He’s possibly the world’s best climber. He was the first to climb all fourteen eight thousanders. He was also the first to climb Everest solo.

What is it like climbing Everest from the Tibet side (north side)?
The negative side of climbing from the north is that a lot of equipment get stolen. I haven’t experienced that, climbing from the Nepal side. I have climbed Shisha Pangma in Tibet. I climbed twice and both from new routes.

You’re away from home a lot. How does your family take it?
My daughter Fiona accepts it. Since she was a little girl I have been climbing and as she grew older she realized the dangers. She is now 20 and studying at the University. She’s been to Pakistan and Bangladesh with me and had a difficult time in Pakistan. Women are treated so differently there. There’s a lot women cannot do in Pakistan. She has never been to Nepal and I plan to bring her here.

What are your views on commercial expeditions?

I would like to bring tourists for treks. May be take people to the mountains like Cho Oyu or trekking peaks like Mera Peak.

You were one of the recipients of the medal during the Golden Jubilee Celebrations. What was it like and how did it feel to have such a large gathering of climbers and sherpas?
It was great to be in the event. I met a lot of friends whom I hadn’t met for a long time. But for me climbing Kanchenjunga is more significant. And next year I climb it.

Do you see further challenges after the 14? May be the seven summits?

The seven summits in the seven continents will be the next challenge, since I have already climbed four of them, which leaves just three. After the seven highest, I could go on to do the 2nd highest mountains in the seven continents because they are more difficult. I named a peak in Tien Shan after my daughter Fiona and four others after RAF pilots. I will be the first to do the 2nd highest, if I achieve my goal.

Which are the continents you have climbed in?

I have climbed in Africa, Europe, Alaska, South America (Equador, Argentina, Peru and in Iriyanjaya.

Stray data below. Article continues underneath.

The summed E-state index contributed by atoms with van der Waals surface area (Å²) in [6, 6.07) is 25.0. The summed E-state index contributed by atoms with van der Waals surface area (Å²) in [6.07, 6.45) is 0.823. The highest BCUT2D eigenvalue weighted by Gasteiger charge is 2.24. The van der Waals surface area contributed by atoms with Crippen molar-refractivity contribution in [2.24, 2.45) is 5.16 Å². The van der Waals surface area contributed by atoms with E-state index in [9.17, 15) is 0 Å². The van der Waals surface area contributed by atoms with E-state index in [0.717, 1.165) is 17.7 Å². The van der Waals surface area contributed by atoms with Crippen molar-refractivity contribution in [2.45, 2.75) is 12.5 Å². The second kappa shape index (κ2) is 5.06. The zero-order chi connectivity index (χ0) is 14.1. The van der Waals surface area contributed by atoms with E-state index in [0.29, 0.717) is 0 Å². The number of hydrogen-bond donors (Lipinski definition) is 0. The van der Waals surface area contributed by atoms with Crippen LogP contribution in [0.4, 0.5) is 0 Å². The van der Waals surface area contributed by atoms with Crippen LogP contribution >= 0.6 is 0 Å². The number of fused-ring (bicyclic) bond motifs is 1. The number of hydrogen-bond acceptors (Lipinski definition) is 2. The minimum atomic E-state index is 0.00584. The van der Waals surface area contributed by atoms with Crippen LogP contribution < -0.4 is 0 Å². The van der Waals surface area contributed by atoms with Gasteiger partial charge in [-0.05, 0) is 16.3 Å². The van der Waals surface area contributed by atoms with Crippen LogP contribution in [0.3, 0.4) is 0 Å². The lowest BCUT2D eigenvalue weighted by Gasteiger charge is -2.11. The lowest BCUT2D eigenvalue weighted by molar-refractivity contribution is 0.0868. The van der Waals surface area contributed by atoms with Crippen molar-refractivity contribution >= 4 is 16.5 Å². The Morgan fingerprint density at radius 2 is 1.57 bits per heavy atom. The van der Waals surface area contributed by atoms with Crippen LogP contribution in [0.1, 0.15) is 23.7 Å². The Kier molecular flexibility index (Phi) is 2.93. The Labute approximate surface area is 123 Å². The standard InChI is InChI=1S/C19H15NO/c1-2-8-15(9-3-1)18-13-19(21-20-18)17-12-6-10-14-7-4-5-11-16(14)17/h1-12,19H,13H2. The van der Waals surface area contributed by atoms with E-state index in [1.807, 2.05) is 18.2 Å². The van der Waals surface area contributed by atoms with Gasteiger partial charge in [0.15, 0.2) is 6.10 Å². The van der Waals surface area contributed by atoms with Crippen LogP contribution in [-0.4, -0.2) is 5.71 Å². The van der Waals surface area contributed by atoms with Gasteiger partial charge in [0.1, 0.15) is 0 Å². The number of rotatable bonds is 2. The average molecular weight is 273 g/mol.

Is there still a lot of enthusiasm for climbing in England?

Yes, every day people go rock climbing.

What do you do besides climbing?
Most of the time, I am climbing. Besides that I do some writing, biking (mountain bikes), exploring caves, skiing (in Scotland but mostly in Europe), canoeing, kayaking, etc.

What’s your opinion of the book “Into Thin Air”?

It’s a good book and I enjoyed reading it. It’s written by someone who climbed the mountain. But Anatoli Boukreev could have been shown in better light. I met him in 1993 on Mt. K2. We helped somebody down instead of going up to the summit. He was also doing the 8000m peaks.

Have you spent time in Nepal away from the mountain?
I’ve done some rafting and I went up to Kakani, where the British Embassy has a guest house. I haven’t been much to the south.

What is your impression of Nepal?
I like coming here. I have made lots of Nepali friends. I’m used to the life here. The bandhs are frustrating, but I like to bike around. The pollution bothers me but I like it here. The Nepali people are so friendly.

Any favorite spots?
Yes, I like Namche and Kakani.

What would you tell other mountaineers who want to emulate your feat?
I would tell them to be prepared for the hardship. They should remember, no mountain is worth a life. Coming back is a success. Be prepared to turn back and try again. Be prepared to spend a lot of time.

What will you do when you go back?
I will be working in Austria doing some guiding. Then I’ll be guiding in Morroco. Then I’ve got lectures in England.